Your business is important to you. As such, it is equally important for your legal advisor to fully grasp your needs and goals so that the advice given helps you achieve them. If you are considering starting your own business, take a few minutes to think about the topics below. These are not in any set order, in fact, you probably addressed some of these issues already, but taking the time to reflect upon how they all fit together can help you establish a plan to reach your goals.
1. Owners of the Company
Yes, this is a pretty basic question; yet, it is one of the things that several small businesses struggle with identifying. For sole proprietors looking to protect their assets, this question is not that difficult. For those businesses that come about because of the work/thoughts/ideas of several individuals, but the financial backing of just a few, this becomes a much harder process. For instance, when multiple people are involved, is there any one person’s special skills, or resources, that are needed when compared to others? Will you be offering incentive plans to retain certain employees? Will you seek or need funding from outside sources? Will those investors be actively or passively involved in the day-to-day operations of the business? While this list can become overwhelming, these basic questions should be addressed, even if it is merely in your own mind, because the answers can impact how you structure your business from a legal perspective.
2. Rights of the Owners
Once we know who the owners are, we then need to figure out the scope of their ownership rights. For instance, will all shareholders have a say in the day-to-day operations? If there are only two owners, how will decisions occur when there is a difference of opinion about which course of action to pursue? Are there going to be different classes of stock to address the different types of owners – meaning passive versus active, or founders versus later investors? The best example of this is Ford. When Ford was founded, there was one class of stock, as it grew and needed outside capital to fund its expansion, multiple classes of stock were formed, each with different rights, while the original shares retained an overly-large percentage of the overall voting power. That is why, to this day, the Ford family still retains considerable sway in the strategic management of the Company. If additional capital contributions are needed because of operating losses, are all owners required to contribute the same amount in total, or is it based upon their ownership percentage? Without a plan in place that addresses ownership rights, you can be laying the groundwork for future disputes.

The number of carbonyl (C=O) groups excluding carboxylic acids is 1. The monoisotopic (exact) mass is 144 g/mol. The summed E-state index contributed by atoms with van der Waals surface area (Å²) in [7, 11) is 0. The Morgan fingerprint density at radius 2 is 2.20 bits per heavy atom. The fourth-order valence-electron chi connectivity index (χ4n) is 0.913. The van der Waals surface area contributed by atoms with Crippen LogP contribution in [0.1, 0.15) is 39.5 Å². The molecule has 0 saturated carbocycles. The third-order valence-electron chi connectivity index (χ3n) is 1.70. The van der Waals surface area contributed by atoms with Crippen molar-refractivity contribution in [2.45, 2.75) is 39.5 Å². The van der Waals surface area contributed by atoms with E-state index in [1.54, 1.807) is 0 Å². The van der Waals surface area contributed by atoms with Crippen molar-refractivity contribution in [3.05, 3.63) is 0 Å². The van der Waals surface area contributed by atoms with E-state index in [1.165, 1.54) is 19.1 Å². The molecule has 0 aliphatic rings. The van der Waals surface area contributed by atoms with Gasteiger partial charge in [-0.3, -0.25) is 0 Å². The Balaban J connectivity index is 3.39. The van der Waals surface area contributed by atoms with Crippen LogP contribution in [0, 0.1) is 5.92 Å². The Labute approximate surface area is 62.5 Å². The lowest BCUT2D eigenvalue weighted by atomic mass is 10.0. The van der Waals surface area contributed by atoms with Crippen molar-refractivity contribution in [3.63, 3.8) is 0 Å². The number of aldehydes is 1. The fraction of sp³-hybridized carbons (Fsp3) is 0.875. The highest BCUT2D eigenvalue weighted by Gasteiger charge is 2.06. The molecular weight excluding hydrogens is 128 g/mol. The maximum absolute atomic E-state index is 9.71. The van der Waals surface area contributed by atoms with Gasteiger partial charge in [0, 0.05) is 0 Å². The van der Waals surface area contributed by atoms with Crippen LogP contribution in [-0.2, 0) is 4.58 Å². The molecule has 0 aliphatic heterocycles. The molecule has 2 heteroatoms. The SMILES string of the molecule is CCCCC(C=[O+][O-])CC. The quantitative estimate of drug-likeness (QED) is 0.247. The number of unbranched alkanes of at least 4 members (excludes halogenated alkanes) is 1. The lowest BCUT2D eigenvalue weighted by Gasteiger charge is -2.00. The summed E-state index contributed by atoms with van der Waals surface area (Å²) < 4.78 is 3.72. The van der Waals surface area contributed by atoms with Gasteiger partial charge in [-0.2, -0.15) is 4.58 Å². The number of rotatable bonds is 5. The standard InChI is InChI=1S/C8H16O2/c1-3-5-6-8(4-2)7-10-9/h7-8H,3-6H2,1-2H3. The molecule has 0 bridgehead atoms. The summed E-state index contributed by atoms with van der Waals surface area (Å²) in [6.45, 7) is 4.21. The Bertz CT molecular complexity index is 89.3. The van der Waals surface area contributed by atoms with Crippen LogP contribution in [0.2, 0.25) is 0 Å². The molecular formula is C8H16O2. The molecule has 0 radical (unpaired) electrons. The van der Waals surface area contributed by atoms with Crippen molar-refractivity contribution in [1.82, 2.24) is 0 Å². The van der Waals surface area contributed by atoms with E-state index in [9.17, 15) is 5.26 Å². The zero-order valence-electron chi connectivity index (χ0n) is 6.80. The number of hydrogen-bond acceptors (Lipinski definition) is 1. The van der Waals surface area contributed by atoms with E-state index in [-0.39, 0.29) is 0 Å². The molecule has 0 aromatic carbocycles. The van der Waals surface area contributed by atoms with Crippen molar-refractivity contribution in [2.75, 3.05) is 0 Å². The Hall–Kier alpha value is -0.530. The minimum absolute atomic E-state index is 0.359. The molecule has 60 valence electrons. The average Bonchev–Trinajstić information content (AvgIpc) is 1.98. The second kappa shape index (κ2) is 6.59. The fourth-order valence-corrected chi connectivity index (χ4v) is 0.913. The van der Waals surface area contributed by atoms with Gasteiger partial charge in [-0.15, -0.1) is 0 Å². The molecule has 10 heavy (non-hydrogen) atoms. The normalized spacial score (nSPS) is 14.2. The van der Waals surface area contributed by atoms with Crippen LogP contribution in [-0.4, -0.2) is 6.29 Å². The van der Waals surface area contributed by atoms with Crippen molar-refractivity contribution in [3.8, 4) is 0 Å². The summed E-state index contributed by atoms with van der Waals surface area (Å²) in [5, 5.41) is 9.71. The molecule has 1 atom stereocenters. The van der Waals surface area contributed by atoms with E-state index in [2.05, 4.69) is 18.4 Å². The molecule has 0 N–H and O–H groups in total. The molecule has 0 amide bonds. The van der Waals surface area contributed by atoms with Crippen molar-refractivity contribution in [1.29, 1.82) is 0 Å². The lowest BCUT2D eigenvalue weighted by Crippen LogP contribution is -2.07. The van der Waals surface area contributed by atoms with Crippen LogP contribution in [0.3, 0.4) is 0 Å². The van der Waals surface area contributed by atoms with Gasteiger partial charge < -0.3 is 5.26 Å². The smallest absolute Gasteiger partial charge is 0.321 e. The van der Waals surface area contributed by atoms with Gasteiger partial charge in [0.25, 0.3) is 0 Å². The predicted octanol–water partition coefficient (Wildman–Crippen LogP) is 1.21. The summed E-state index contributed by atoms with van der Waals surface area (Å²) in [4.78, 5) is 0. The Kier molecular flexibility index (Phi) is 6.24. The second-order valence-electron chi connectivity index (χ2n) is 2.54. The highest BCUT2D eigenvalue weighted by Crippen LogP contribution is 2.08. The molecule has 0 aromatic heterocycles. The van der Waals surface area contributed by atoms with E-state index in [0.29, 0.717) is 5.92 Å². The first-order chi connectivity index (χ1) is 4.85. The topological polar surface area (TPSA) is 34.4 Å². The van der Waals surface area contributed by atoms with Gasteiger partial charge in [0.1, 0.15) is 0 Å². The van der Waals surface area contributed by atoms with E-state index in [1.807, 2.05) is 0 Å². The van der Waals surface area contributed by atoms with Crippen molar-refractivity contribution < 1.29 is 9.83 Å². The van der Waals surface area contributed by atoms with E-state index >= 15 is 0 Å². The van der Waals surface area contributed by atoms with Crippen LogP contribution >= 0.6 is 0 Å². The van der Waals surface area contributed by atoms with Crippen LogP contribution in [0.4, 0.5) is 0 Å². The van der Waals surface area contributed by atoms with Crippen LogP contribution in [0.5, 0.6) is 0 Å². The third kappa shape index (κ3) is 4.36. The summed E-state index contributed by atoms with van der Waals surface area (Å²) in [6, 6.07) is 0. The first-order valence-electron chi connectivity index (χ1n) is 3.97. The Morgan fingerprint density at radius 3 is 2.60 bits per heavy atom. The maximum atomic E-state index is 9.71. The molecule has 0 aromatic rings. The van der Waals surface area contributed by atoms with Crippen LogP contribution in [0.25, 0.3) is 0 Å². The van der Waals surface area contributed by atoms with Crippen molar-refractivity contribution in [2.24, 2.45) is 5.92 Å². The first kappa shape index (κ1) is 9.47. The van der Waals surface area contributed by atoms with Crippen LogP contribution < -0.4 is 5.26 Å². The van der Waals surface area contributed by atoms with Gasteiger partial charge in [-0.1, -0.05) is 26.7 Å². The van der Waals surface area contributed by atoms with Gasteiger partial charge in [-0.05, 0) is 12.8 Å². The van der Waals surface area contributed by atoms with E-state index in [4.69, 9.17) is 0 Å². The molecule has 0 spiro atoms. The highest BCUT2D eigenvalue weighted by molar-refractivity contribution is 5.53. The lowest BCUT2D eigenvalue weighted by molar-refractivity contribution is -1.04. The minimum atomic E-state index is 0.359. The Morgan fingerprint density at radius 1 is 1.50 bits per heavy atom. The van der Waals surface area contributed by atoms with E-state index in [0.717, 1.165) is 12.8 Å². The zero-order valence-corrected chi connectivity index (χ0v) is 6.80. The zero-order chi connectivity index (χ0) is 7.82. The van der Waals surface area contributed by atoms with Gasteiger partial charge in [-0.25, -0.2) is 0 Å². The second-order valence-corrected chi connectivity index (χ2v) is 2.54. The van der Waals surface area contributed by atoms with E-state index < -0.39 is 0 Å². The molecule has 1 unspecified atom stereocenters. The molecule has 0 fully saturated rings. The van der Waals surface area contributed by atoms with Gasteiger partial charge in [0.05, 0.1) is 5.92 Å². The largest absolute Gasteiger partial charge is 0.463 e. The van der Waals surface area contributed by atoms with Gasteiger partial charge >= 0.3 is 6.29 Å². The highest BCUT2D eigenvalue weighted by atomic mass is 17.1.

3. Profits and Losses
The distribution of profits and losses is closely tied to the notion of ownership and ownership rights. If the goal is to have an equal voting share, but a splitting of profits and losses that is based upon time spent working on the business, that is important to know now so that the correct legal structure is selected. Is the salary that an owner earns while working in the business going to count towards their percentage of how profits or losses are split? This is an important issue that needs careful consideration so that the expectations of the owners are addressed at the front-end, and any grumbling is kept to a minimum. There is nothing worse than owners squabbling over money which leads to the downfall of a profitable business, or the ending of a long-time relationship.